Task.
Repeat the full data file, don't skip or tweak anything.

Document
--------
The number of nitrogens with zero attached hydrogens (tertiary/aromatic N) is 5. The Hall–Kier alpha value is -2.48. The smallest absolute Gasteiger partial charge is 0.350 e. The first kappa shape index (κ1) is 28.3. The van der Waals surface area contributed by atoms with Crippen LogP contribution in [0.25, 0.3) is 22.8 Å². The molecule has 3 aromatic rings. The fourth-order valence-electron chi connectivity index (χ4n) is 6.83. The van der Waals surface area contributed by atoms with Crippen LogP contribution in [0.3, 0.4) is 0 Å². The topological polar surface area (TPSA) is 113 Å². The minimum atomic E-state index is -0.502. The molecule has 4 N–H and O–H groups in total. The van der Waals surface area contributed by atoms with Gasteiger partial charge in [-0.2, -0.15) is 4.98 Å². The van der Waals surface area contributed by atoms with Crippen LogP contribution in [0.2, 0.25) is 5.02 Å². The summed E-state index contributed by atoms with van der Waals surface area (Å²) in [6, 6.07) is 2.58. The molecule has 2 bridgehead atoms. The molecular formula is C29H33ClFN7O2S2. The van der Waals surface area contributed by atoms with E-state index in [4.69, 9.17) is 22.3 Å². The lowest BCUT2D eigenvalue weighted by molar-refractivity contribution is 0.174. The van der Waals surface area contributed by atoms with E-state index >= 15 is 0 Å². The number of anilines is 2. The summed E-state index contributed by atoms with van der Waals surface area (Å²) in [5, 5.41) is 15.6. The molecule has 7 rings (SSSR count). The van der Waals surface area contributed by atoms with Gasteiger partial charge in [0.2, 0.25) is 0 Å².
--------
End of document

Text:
The number of nitrogens with zero attached hydrogens (tertiary/aromatic N) is 5. The Hall–Kier alpha value is -2.48. The smallest absolute Gasteiger partial charge is 0.350 e. The first kappa shape index (κ1) is 28.3. The van der Waals surface area contributed by atoms with Crippen LogP contribution in [0.25, 0.3) is 22.8 Å². The molecule has 3 aromatic rings. The fourth-order valence-electron chi connectivity index (χ4n) is 6.83. The van der Waals surface area contributed by atoms with Crippen LogP contribution in [0.3, 0.4) is 0 Å². The topological polar surface area (TPSA) is 113 Å². The minimum atomic E-state index is -0.502. The molecule has 4 N–H and O–H groups in total. The van der Waals surface area contributed by atoms with Gasteiger partial charge in [-0.2, -0.15) is 4.98 Å². The van der Waals surface area contributed by atoms with Crippen LogP contribution in [0.2, 0.25) is 5.02 Å². The summed E-state index contributed by atoms with van der Waals surface area (Å²) in [6, 6.07) is 2.58. The molecule has 2 bridgehead atoms. The molecular formula is C29H33ClFN7O2S2. The van der Waals surface area contributed by atoms with E-state index in [4.69, 9.17) is 22.3 Å². The lowest BCUT2D eigenvalue weighted by molar-refractivity contribution is 0.174. The van der Waals surface area contributed by atoms with E-state index >= 15 is 0 Å². The number of anilines is 2. The summed E-state index contributed by atoms with van der Waals surface area (Å²) in [5, 5.41) is 15.6. The molecule has 7 rings (SSSR count). The van der Waals surface area contributed by atoms with Gasteiger partial charge in [0.2, 0.25) is 0 Å².